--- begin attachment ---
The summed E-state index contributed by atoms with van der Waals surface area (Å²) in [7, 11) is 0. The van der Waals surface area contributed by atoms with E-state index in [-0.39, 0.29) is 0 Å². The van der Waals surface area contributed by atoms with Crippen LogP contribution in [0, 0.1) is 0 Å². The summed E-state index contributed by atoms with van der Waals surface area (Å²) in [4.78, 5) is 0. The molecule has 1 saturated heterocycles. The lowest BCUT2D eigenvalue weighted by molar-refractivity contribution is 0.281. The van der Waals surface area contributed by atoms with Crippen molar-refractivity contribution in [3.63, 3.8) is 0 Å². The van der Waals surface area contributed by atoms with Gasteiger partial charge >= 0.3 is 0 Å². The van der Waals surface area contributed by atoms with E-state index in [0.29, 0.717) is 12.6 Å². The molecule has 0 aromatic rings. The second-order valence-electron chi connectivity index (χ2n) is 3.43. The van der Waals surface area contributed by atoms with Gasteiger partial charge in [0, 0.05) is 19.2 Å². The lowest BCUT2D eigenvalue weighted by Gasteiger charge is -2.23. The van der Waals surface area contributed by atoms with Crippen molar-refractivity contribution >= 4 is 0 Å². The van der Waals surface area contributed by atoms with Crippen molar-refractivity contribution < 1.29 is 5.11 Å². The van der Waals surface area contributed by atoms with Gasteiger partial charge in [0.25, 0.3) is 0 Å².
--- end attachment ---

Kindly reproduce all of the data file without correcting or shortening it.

The summed E-state index contributed by atoms with van der Waals surface area (Å²) in [7, 11) is 0. The van der Waals surface area contributed by atoms with E-state index in [-0.39, 0.29) is 0 Å². The van der Waals surface area contributed by atoms with Crippen LogP contribution in [0, 0.1) is 0 Å². The summed E-state index contributed by atoms with van der Waals surface area (Å²) in [4.78, 5) is 0. The molecule has 1 saturated heterocycles. The lowest BCUT2D eigenvalue weighted by molar-refractivity contribution is 0.281. The van der Waals surface area contributed by atoms with Crippen molar-refractivity contribution in [3.63, 3.8) is 0 Å². The van der Waals surface area contributed by atoms with Gasteiger partial charge >= 0.3 is 0 Å². The van der Waals surface area contributed by atoms with E-state index in [0.29, 0.717) is 12.6 Å². The molecule has 0 aromatic rings. The second-order valence-electron chi connectivity index (χ2n) is 3.43. The van der Waals surface area contributed by atoms with Gasteiger partial charge in [0, 0.05) is 19.2 Å². The lowest BCUT2D eigenvalue weighted by Gasteiger charge is -2.23. The van der Waals surface area contributed by atoms with Crippen molar-refractivity contribution >= 4 is 0 Å². The van der Waals surface area contributed by atoms with Crippen molar-refractivity contribution < 1.29 is 5.11 Å². The van der Waals surface area contributed by atoms with Gasteiger partial charge in [0.25, 0.3) is 0 Å².